Award Date

1-1-2001

Degree Type

Dissertation

Degree Name

Doctor of Education (EdD)

Department

Curriculum and Instruction

First Committee Member

Randall Boone

Second Committee Member

Kendall Hartley

Number of Pages

151

Abstract

The purpose of this case study was to explore and describe the technology leadership at a junior high school. Technology-related attitudes, behaviors, and skills that have an impact on the school's technology program were examined with emphasis on the building principal. Interviews, observations, and other documents were the means of data collection. This study has implications for people who want to support computers and other educational technology. This case study included the principal, computer specialist, and teachers with varying degrees of computer experience. In addition to Kearsley's three roles of leader, manager, and politician (1991), four other technology-related roles emerged from this study: teacher, model, facilitator, and encourager; Effective principals should be (a) actively involved with technology, (b) maintain and model personal technology skills, (c) consult knowledgeable people about technology, (d) use school-level shared decision-making such as a technology committee, and (e) serve as a catalyst to motivate low-use teachers. School districts and boards should (a) consult knowledgeable people about technology decisions, (b) help to provide support for technology curriculum integration, (c) consider technology skills and attitudes of potential principals, and (d) require technology growth as part of administrators' professional development. Educational administration programs should expect or require basic computer skills and integrate high level technology skills into the graduate curriculum.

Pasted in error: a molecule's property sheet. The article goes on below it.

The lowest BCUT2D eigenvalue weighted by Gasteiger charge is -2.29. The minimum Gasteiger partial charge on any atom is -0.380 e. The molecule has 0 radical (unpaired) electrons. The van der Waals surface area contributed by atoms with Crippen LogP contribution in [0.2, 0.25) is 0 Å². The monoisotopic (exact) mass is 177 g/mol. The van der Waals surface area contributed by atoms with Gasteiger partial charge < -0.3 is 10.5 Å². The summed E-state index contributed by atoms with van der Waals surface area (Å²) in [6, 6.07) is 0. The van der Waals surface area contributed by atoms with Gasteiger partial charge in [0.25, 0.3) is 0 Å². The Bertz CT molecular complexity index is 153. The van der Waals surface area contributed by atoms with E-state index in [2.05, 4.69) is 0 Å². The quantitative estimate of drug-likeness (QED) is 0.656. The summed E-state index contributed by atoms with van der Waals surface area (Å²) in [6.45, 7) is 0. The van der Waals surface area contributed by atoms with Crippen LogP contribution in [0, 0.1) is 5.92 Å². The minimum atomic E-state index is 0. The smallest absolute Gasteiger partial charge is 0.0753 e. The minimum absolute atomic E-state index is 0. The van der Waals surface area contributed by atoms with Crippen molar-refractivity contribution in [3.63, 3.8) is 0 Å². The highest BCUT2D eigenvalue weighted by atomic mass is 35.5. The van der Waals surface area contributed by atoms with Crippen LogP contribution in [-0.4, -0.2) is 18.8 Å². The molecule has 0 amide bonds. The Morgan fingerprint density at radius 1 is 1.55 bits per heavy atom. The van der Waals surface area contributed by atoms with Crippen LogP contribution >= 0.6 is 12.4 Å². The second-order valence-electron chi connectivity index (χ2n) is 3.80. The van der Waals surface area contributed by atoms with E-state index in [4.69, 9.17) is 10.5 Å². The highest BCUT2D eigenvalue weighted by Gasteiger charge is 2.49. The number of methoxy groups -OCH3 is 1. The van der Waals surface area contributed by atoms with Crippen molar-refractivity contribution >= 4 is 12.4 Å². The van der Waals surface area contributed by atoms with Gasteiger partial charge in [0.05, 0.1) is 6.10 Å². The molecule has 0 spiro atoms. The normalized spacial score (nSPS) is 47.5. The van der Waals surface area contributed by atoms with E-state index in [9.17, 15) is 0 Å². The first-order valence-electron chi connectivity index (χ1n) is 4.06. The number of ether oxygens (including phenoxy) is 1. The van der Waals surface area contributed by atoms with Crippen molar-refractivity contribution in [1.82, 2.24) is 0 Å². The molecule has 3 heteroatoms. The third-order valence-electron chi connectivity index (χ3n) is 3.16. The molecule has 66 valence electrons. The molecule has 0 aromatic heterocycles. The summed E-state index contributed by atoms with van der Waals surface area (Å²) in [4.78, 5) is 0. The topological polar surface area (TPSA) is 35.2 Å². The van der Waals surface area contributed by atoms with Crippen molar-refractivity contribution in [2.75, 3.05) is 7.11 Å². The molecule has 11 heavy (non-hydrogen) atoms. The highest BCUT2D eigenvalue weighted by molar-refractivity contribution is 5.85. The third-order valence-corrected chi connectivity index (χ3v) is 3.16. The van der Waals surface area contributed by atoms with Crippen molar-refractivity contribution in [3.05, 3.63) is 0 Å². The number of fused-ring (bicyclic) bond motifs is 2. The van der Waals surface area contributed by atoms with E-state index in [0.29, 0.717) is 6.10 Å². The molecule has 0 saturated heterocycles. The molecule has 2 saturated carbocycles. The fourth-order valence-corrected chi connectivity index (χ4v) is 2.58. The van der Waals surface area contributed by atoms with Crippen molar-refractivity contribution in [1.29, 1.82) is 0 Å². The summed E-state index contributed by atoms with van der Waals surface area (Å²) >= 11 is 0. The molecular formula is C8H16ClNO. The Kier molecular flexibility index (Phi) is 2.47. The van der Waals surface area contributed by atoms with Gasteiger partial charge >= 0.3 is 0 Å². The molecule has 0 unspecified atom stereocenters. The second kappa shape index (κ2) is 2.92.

Keywords

Case; High; Junior; Junior High School; Leadership; Qualitative; School; Study; Technology

Controlled Subject

School management and organization; Education, Secondary; Educational technology

File Format

pdf

File Size

3604.48 KB

Degree Grantor

University of Nevada, Las Vegas

Language

English

Permissions

If you are the rightful copyright holder of this dissertation or thesis and wish to have the full text removed from Digital Scholarship@UNLV, please submit a request to digitalscholarship@unlv.edu and include clear identification of the work, preferably with URL.

Identifier

https://doi.org/10.25669/w3vm-h0y7


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